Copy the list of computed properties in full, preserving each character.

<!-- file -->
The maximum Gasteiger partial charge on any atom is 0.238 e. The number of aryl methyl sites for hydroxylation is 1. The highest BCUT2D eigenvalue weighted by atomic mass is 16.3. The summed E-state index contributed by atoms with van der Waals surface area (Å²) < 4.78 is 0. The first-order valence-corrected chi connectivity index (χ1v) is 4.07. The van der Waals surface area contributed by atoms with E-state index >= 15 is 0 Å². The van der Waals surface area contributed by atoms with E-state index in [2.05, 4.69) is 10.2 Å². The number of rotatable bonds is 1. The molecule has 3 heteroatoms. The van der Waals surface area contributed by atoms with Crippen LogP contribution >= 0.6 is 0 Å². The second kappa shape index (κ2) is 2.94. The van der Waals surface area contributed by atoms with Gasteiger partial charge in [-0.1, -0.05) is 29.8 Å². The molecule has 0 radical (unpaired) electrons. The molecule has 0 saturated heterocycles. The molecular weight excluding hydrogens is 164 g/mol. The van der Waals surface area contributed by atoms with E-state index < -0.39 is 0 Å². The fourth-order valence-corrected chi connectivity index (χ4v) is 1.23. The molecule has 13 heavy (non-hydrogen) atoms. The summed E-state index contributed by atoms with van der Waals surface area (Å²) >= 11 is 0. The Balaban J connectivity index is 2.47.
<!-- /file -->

The maximum Gasteiger partial charge on any atom is 0.238 e. The number of aryl methyl sites for hydroxylation is 1. The highest BCUT2D eigenvalue weighted by atomic mass is 16.3. The summed E-state index contributed by atoms with van der Waals surface area (Å²) < 4.78 is 0. The first-order valence-corrected chi connectivity index (χ1v) is 4.07. The van der Waals surface area contributed by atoms with E-state index >= 15 is 0 Å². The van der Waals surface area contributed by atoms with E-state index in [2.05, 4.69) is 10.2 Å². The number of rotatable bonds is 1. The molecule has 3 heteroatoms. The van der Waals surface area contributed by atoms with Crippen LogP contribution >= 0.6 is 0 Å². The second kappa shape index (κ2) is 2.94. The van der Waals surface area contributed by atoms with Gasteiger partial charge in [-0.1, -0.05) is 29.8 Å². The molecule has 0 radical (unpaired) electrons. The molecule has 0 saturated heterocycles. The molecular weight excluding hydrogens is 164 g/mol. The van der Waals surface area contributed by atoms with E-state index < -0.39 is 0 Å². The fourth-order valence-corrected chi connectivity index (χ4v) is 1.23. The molecule has 13 heavy (non-hydrogen) atoms. The summed E-state index contributed by atoms with van der Waals surface area (Å²) >= 11 is 0. The Balaban J connectivity index is 2.47.